Halcon Field Services (HFS) is building infrastructure in the play capable of handling gas, natural gas liquids (NGL) and produced water. “…[I]t looks like it could end up being pretty lucrative,” Wilson said of the HFS infrastructure. “As you go to the south in the play, there’s a little more gas and a little more natural gas liquids, and there’s not a good market for rich gas in that area, so you make money by processing your gas. So we’re going about setting our first processing plant down there right now. And it’s going to be an extensive system.”
Halcon has about 130,000 net acres leased or under contract in the Utica/Point Pleasant and expects to spud 20-25 gross wells on its operated acreage this year with an average working interest of 91% and a drilling and completions budget of $200 million. The first 10 wells will be drilled to delineate acreage. Halcon currently operates two rigs in the play and expects to add one to two more by year-end.
There are currently two wells resting after completion, two wells being completed or waiting on completion and two wells being drilled. HFS continues to identify and implement infrastructure solutions, Halcon said. Third-party infrastructure could be used if economic.
The Bakken/Three Forks is one of Halcon’s anchor plays, Wilson said. Here the company has working interests in approximately 130,000 net acres in the Williston Basin and this year plans to operate six to eight rigs and spud 65-75 gross operated wells with an average working interest of 63%. It also expects to participate in 90-100 gross non-operated wells in 2013 with an average working interest of 10-12%. Halcon is focused on the higher internal rate of return areas and anticipates spending $475 million on drilling and completions in the Williston Basin in 2013.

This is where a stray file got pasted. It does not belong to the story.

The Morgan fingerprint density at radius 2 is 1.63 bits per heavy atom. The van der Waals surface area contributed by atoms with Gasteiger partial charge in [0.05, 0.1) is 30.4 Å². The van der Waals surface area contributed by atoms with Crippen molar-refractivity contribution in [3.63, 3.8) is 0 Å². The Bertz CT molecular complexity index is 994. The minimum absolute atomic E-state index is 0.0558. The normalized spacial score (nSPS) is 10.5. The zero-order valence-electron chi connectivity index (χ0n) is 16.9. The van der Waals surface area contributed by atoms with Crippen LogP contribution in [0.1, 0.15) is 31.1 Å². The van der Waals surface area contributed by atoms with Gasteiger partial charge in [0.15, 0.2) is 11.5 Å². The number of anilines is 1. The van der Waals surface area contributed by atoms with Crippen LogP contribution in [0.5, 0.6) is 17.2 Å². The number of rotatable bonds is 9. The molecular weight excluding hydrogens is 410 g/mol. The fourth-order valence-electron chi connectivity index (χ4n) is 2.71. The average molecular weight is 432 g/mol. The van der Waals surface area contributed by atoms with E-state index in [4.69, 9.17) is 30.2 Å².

There are currently 95 Bakken wells producing, six being completed or waiting on completion and five being drilled on Halcon’s operated acreage. There are 28 Three Forks wells producing, two being completed or waiting on completion and three being drilled.
“We have literally hundreds of middle Bakken locations to drill and a lot of Three Forks locations to drill,” Wilson said. “Since the lease capture is essentially done up there, we’re able to take all of our rigs and put them down in the Fort Berthold [ND] area and drill the very best of the best, first. And then…as we branch out to the other areas, we would hope to be able to improve results…But for this year and next, our plans are to focus right in the middle of the play and drill Three Forks and Bakken wells.”
“Information flow will increase substantially from us now that our core areas are all in development mode,” Wilson said.
Year-end 2012 estimated proved reserves were 80% oil, 5% NGLs and 15% natural gas on an equivalent basis.
Halcon generated revenues of $124.7 million in the fourth quarter, compared to $25.6 million in the year-ago quarter. Revenues for the full year were $247.9 million, compared to $103.7 in 2011. Production for the fourth quarter full-year 2012 increased by 349% and 128% to 18,348 boe/d and 9,404 boe/d, respectively, compared to the same periods of 2011. Fourth quarter production was 75% oil, 6% NGLs and 19% natural gas.
BMO Capital Markets analyst Dan McSpirit said in a note that it expects Halcon capital spending to be about $1.4 billion this year, with much going to drilling and completions. “Our model yields a cash flow outspend of about $580 million this year,” he waid. “That looks like a large amount, but [we] believe it shouldn’t come as a shocker given the early stage nature of development and hyper pace of drilling activity in these early stages. We see the cash flow beginning to catch up in 2014, by our estimates.”